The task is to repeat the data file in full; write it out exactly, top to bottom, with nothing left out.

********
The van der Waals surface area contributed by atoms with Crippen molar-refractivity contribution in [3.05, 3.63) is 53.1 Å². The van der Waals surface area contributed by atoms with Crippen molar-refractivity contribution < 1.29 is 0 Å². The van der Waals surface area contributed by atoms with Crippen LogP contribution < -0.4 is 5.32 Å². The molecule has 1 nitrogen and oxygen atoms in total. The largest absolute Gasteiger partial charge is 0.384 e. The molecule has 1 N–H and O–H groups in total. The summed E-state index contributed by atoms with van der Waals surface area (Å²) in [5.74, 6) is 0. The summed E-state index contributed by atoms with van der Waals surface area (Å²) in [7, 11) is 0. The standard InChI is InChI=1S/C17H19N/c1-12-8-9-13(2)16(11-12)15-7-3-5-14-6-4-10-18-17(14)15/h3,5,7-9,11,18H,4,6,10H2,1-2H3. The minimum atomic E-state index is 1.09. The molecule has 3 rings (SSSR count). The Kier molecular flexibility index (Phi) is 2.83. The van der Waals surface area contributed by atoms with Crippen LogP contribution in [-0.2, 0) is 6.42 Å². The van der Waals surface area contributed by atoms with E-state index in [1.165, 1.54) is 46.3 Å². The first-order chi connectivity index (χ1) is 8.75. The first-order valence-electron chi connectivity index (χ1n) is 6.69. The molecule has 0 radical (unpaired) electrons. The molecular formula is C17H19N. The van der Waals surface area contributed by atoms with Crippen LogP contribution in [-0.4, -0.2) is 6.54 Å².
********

The van der Waals surface area contributed by atoms with Crippen molar-refractivity contribution in [3.05, 3.63) is 53.1 Å². The van der Waals surface area contributed by atoms with Crippen molar-refractivity contribution < 1.29 is 0 Å². The van der Waals surface area contributed by atoms with Crippen LogP contribution < -0.4 is 5.32 Å². The molecule has 1 nitrogen and oxygen atoms in total. The largest absolute Gasteiger partial charge is 0.384 e. The molecule has 1 N–H and O–H groups in total. The summed E-state index contributed by atoms with van der Waals surface area (Å²) in [5.74, 6) is 0. The summed E-state index contributed by atoms with van der Waals surface area (Å²) in [7, 11) is 0. The standard InChI is InChI=1S/C17H19N/c1-12-8-9-13(2)16(11-12)15-7-3-5-14-6-4-10-18-17(14)15/h3,5,7-9,11,18H,4,6,10H2,1-2H3. The minimum atomic E-state index is 1.09. The molecule has 3 rings (SSSR count). The Kier molecular flexibility index (Phi) is 2.83. The van der Waals surface area contributed by atoms with Crippen LogP contribution in [-0.2, 0) is 6.42 Å². The van der Waals surface area contributed by atoms with E-state index in [1.165, 1.54) is 46.3 Å². The first-order chi connectivity index (χ1) is 8.75. The first-order valence-electron chi connectivity index (χ1n) is 6.69. The molecule has 0 radical (unpaired) electrons. The molecular formula is C17H19N. The van der Waals surface area contributed by atoms with Crippen LogP contribution in [-0.4, -0.2) is 6.54 Å².